M: When he asks the Father to let the cup pass from him?

JE: Exactly. He lays out his desire to go another way, then follows God’s will. I’m drawn to that. It’s very human, the only place I think he is in the whole Bible.
People seek what they want from God a lot of the time. I’m sure I do more than I even think I do. Forgiveness is great, the crucifixion humbles me more all the time, yet I’d hate to rest on it. We all struggle against our own nature, our selfish and misguided choices. Everyone wants to know there will still be someone who loves them despite all their mess ups. Who am I to say that’s wrong?
When I die, though, I want to know I’ve given all I can of this soul in the time this body affords it. I want to have been a messenger, a servant. To have made lives better. To have been a good example and helped others find their own way to fulfill the massive potential God gives each of us.

M: What stops you?

JE: Me.

M: Correct. He believes in all of you. More than you know and sometimes, I think, in a way you’re utterly unable to comprehend. He made you. He is sure you have the ability to do the job.

JE: It doesn’t seem like it sometimes.

M: Again, that’s you. You don’t believe enough in yourself.

JE: Huh?

M: Like a lot of people, you hardly think of your capabilities beyond what you can see in front of you. You want to climb a mountain, then stare at the top and say you can’t make it instead of looking at your feet to figure out the first step or two.
You may be required to scale something else first, but I guarantee you’ll find a way from that peak to the summit you wish to stand on if you allow for the journey to be something other than a straight line. You — all of you — have the tools. You, finally, have really begun to accept the fact He gives you guys a compass instead of a map.
For the longest time, I couldn’t decide if you didn’t know what you were being told to do or if you were willfully ignoring them. I know what the answer is now. It wasn’t always so obvious.

JE: What if things don’t work out?

M: They do. All the time. Not always the way you expect, but they do.

JE: I get that. What does He think of criticism, then?

M: Criticism?

JE: He must hear people complain when results don’t match up to prayers. How does that make Him feel?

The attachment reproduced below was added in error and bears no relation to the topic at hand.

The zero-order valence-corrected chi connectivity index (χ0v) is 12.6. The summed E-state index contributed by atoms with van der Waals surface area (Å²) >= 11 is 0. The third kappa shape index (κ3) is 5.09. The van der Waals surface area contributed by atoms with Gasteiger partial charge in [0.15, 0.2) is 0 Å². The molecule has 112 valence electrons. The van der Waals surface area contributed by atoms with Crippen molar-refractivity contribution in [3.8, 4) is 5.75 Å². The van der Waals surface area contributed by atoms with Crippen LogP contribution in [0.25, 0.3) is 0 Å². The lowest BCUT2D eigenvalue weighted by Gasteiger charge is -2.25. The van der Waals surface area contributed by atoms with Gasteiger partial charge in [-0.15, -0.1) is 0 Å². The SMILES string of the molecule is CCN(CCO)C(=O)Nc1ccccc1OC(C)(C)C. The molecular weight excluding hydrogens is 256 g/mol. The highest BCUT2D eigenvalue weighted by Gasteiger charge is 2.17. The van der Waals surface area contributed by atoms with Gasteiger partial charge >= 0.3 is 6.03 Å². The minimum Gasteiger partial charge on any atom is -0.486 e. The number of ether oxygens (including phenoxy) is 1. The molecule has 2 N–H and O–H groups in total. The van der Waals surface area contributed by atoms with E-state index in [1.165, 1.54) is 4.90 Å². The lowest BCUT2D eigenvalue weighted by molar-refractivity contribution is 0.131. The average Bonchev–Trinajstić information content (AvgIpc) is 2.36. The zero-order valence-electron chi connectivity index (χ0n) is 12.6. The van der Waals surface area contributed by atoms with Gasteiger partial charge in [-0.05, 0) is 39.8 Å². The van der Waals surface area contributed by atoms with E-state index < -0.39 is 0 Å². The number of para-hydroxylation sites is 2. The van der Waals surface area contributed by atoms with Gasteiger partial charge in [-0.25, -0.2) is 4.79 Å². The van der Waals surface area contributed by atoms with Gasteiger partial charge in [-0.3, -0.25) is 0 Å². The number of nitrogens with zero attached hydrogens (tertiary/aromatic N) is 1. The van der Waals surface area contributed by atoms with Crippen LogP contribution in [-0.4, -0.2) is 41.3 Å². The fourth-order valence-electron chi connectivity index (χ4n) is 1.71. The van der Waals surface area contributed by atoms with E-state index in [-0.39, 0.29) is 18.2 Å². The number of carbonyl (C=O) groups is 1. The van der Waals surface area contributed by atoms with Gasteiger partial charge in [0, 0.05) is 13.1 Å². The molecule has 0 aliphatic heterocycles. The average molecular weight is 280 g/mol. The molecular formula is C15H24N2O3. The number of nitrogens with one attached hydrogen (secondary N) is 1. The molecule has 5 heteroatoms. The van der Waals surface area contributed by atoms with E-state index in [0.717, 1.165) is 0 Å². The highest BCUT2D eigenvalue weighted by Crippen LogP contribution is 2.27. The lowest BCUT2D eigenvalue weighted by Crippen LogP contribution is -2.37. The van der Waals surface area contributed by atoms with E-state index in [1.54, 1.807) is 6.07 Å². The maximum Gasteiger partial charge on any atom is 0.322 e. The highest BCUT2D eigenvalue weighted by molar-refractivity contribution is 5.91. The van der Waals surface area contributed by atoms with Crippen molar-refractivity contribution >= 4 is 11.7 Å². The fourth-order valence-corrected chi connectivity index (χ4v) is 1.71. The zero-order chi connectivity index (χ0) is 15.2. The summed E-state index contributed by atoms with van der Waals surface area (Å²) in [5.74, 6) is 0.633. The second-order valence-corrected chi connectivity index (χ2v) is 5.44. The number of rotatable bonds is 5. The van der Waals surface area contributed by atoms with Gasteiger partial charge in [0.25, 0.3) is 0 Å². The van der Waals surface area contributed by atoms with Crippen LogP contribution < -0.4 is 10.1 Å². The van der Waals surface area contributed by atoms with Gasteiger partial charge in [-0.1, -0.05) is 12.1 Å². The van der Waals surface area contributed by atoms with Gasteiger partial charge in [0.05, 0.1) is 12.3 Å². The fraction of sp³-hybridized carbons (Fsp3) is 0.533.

M: Much of life is built on how you react. Though all of us are surprised by how people interpret events, He realizes some will see opportunities where others see doom and gloom. It’s been that way since the beginning — somebody decries what’s beyond their control, then uses it as a crutch instead of a springboard.
There will always be some who shake their fists at the rain forgetting it waters the flowers.

JE: It’s tough to accept going the opposite direction of where we want to.

M: It is. Remember the scene in Dogma where the lead character finds out she’s a distant niece to Jesus and goes running off into the woods?

JE: You seem to know that movie pretty well.

M: (shaking head) Sadly, it’s the best frame of reference I have for you. Anyway, remember how angry she is at God?

JE: Yes.

M: Do you recall what the Metatron asked her?

JE: Not at all.

M: He asked her if she could have believed him without seeing everything else first. She had to be brought to the point she could face the truth.
The script wasn’t too far off, either. For some, there’s a process of observation and evidence-gathering until you’re even slightly capable of understanding what you’re called for. You had to be broken, humiliated — even if only within the confines of your own head. A lot of people have to suffer before they can conceive of the fact nothing great gets accomplished without Him, regardless of whether any of you acknowledges the fact.
Then, after all the pruning, when you’re ready from His perspective most of you still don’t feel you are. Others accept quickly. Some, not at all.